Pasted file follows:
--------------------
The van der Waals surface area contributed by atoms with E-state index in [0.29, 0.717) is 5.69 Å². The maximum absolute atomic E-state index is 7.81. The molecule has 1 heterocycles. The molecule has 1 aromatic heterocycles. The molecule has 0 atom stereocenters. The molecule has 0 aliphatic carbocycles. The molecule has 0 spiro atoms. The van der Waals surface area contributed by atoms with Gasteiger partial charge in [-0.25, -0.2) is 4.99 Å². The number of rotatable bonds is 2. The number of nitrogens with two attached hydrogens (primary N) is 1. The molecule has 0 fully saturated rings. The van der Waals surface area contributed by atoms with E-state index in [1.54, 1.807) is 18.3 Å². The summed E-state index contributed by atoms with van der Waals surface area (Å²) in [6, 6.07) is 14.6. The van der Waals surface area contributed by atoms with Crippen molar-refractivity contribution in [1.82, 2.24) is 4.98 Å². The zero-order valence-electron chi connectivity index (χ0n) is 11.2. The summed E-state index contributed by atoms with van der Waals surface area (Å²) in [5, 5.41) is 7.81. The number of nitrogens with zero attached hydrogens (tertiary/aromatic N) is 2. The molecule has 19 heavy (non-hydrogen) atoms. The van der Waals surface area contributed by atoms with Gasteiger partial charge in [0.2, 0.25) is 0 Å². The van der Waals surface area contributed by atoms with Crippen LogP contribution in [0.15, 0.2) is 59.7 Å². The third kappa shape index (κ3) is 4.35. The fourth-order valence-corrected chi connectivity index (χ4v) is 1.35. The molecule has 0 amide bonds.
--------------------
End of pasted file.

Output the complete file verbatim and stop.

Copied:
The van der Waals surface area contributed by atoms with E-state index in [0.29, 0.717) is 5.69 Å². The maximum absolute atomic E-state index is 7.81. The molecule has 1 heterocycles. The molecule has 1 aromatic heterocycles. The molecule has 0 atom stereocenters. The molecule has 0 aliphatic carbocycles. The molecule has 0 spiro atoms. The van der Waals surface area contributed by atoms with Gasteiger partial charge in [-0.25, -0.2) is 4.99 Å². The number of rotatable bonds is 2. The number of nitrogens with two attached hydrogens (primary N) is 1. The molecule has 0 fully saturated rings. The van der Waals surface area contributed by atoms with E-state index in [1.54, 1.807) is 18.3 Å². The summed E-state index contributed by atoms with van der Waals surface area (Å²) in [6, 6.07) is 14.6. The van der Waals surface area contributed by atoms with Crippen molar-refractivity contribution in [1.82, 2.24) is 4.98 Å². The zero-order valence-electron chi connectivity index (χ0n) is 11.2. The summed E-state index contributed by atoms with van der Waals surface area (Å²) in [5, 5.41) is 7.81. The number of nitrogens with zero attached hydrogens (tertiary/aromatic N) is 2. The molecule has 19 heavy (non-hydrogen) atoms. The van der Waals surface area contributed by atoms with Gasteiger partial charge in [0.2, 0.25) is 0 Å². The van der Waals surface area contributed by atoms with Crippen LogP contribution in [0.15, 0.2) is 59.7 Å². The third kappa shape index (κ3) is 4.35. The fourth-order valence-corrected chi connectivity index (χ4v) is 1.35. The molecule has 0 amide bonds.